The Finnish Ministry of Education have taken steps to support OA through adopting the OECD Declaration on Access to Research Data from Public Funding in 2004. Following “Recommendations for the promotion of open access in scientific publishing in Finland” (2005) a collaborative project, OA-JES, was established from 2006-7. Its aims were to assist in setting up institutional repositories; inform researchers on OA as part of the research process; and to provide an easy-to-use platform for the open access journals of Finnish learned societies. There are 28 institutional mandates and DOAJ indexes 36 OA journals from Finland.
The Finnish Council of University Rectors, representing all 21 Finnish universities signed the Berlin Declaration on Open Access to Knowledge in the Sciences and Humanities in 2006.
The Ministry of Education adopted the OECD Declaration on Access to Research Data from Public Funding in 2004 and funds the development of a digital infrastructure through University of Helsinki.
FinnOA working group consists of representative members from university faculty and research staff, scholarly publishers and libraries.
They are working towards OA “green” mandating which has been initiated by University of Helsinki and sustained public funding for OA publishing development.
Finland is small country and initiatives therefore need to be collaborative; lack of public funding; concern that OA might make small scholarly journals publishing in national languages redundant.
The Ministry of Education is funding a digital infrastructure initiative in the centre campus of the University of Helsinki, with the aim of supporting scholarly open access publishing and building a supportive infrastructure for OA.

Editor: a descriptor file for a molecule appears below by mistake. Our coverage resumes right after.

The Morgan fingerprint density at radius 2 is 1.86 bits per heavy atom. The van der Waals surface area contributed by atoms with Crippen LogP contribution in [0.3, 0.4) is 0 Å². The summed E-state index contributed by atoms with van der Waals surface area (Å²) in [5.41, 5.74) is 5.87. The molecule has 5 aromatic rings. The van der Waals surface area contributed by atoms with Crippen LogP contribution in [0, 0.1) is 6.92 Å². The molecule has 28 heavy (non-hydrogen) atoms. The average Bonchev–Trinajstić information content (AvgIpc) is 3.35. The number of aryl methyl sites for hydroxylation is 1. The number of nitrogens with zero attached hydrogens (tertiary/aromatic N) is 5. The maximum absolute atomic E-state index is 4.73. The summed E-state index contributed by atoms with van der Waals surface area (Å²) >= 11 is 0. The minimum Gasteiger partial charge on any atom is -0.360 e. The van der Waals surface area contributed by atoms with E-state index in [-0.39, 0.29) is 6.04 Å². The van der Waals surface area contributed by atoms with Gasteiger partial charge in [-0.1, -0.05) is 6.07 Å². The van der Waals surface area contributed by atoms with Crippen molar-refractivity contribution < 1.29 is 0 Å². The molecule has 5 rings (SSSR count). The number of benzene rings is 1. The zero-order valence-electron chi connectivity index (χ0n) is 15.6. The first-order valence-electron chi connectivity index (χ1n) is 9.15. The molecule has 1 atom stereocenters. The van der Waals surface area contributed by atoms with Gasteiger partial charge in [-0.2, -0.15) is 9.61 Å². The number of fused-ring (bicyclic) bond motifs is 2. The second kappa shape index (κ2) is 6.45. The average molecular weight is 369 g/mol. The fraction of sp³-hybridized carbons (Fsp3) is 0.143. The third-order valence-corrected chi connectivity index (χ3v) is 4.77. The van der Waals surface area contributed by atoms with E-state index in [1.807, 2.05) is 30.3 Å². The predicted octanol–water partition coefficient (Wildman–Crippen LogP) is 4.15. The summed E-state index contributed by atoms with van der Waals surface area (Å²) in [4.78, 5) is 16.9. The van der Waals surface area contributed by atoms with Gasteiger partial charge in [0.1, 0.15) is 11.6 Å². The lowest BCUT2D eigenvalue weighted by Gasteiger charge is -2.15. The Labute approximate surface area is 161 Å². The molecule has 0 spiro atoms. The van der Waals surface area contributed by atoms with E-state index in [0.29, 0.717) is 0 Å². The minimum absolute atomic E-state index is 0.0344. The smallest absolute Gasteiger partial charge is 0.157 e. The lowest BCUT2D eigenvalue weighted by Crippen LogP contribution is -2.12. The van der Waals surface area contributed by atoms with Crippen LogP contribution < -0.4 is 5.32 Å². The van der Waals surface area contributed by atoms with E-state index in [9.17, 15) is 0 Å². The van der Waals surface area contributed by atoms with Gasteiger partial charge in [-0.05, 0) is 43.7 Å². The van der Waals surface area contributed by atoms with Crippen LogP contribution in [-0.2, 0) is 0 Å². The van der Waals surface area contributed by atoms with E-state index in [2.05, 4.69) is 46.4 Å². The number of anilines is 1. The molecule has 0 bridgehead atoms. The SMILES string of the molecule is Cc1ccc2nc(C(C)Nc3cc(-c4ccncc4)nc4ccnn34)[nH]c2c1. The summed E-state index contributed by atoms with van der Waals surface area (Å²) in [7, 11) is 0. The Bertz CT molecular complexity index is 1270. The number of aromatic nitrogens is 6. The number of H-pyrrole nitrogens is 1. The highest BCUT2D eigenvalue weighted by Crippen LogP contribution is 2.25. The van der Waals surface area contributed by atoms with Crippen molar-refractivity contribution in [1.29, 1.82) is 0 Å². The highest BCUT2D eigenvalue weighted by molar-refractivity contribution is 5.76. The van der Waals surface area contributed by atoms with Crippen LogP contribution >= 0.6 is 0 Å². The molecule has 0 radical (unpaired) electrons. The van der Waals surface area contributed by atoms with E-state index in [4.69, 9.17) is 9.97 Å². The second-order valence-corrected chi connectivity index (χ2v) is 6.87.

National and Institutional Level Policies/Mandates:
The Ministry of Education officially support OA by funding and recommending it to Finnish scientific institutions.
University of Helsinki specify mandatory deposit of all research material produced by staff and researchers but this is an institutional rather than a funding mandate. However EU funding supports much of Finland’s research and carries mandatory institutional deposit of publications with funding.
Details of Key Organizations:
Academy of Finland
Overview: To finance high-quality scientific research, act as a science and science policy expert, and strengthen the position of science and research. The Academy works to contribute to the renewal, diversification and increasing internationalisation of Finnish scientific research.
OA mandate: None Although the Academy has now developed an OA policy this is part of its research strategy.
Communication address: Academy of Finland, Hakaniemenranta 6, POB 131, FI-00531 Helsinki; e-mail: info(at)aka.fi
Federation of Finnish Learned Societies
Overview: A national co-operative body for learned societies in Finland. It issues statements, launches initiatives and makes recommendations relating to academic research, especially when it serves to promote the interests of 206 member societies and a major academic publisher.